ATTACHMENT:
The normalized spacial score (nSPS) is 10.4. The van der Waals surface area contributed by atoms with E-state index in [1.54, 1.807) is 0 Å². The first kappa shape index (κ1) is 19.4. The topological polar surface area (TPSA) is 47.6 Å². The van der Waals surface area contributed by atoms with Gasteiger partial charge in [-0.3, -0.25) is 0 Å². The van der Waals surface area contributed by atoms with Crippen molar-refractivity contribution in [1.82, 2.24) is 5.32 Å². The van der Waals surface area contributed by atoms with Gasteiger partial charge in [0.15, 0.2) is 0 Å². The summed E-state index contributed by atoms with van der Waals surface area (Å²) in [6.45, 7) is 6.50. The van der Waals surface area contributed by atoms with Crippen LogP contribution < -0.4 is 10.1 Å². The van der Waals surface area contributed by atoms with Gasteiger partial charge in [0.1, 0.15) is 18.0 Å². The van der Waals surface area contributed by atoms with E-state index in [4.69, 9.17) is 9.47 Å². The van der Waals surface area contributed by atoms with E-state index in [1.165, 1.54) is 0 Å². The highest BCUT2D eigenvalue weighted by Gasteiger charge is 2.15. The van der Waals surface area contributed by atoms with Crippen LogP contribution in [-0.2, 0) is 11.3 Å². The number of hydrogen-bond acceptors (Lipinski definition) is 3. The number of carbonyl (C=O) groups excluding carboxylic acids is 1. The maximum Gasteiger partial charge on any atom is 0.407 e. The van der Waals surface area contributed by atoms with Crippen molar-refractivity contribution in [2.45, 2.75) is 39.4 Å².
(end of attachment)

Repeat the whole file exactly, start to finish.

The normalized spacial score (nSPS) is 10.4. The van der Waals surface area contributed by atoms with E-state index in [1.54, 1.807) is 0 Å². The first kappa shape index (κ1) is 19.4. The topological polar surface area (TPSA) is 47.6 Å². The van der Waals surface area contributed by atoms with Gasteiger partial charge in [-0.3, -0.25) is 0 Å². The van der Waals surface area contributed by atoms with Crippen molar-refractivity contribution in [1.82, 2.24) is 5.32 Å². The van der Waals surface area contributed by atoms with Gasteiger partial charge in [0.15, 0.2) is 0 Å². The summed E-state index contributed by atoms with van der Waals surface area (Å²) in [6.45, 7) is 6.50. The van der Waals surface area contributed by atoms with Crippen LogP contribution < -0.4 is 10.1 Å². The van der Waals surface area contributed by atoms with Gasteiger partial charge in [0.1, 0.15) is 18.0 Å². The van der Waals surface area contributed by atoms with E-state index in [4.69, 9.17) is 9.47 Å². The van der Waals surface area contributed by atoms with E-state index in [1.165, 1.54) is 0 Å². The highest BCUT2D eigenvalue weighted by Gasteiger charge is 2.15. The van der Waals surface area contributed by atoms with Crippen LogP contribution in [-0.2, 0) is 11.3 Å². The number of hydrogen-bond acceptors (Lipinski definition) is 3. The number of carbonyl (C=O) groups excluding carboxylic acids is 1. The maximum Gasteiger partial charge on any atom is 0.407 e. The van der Waals surface area contributed by atoms with Crippen molar-refractivity contribution in [2.45, 2.75) is 39.4 Å².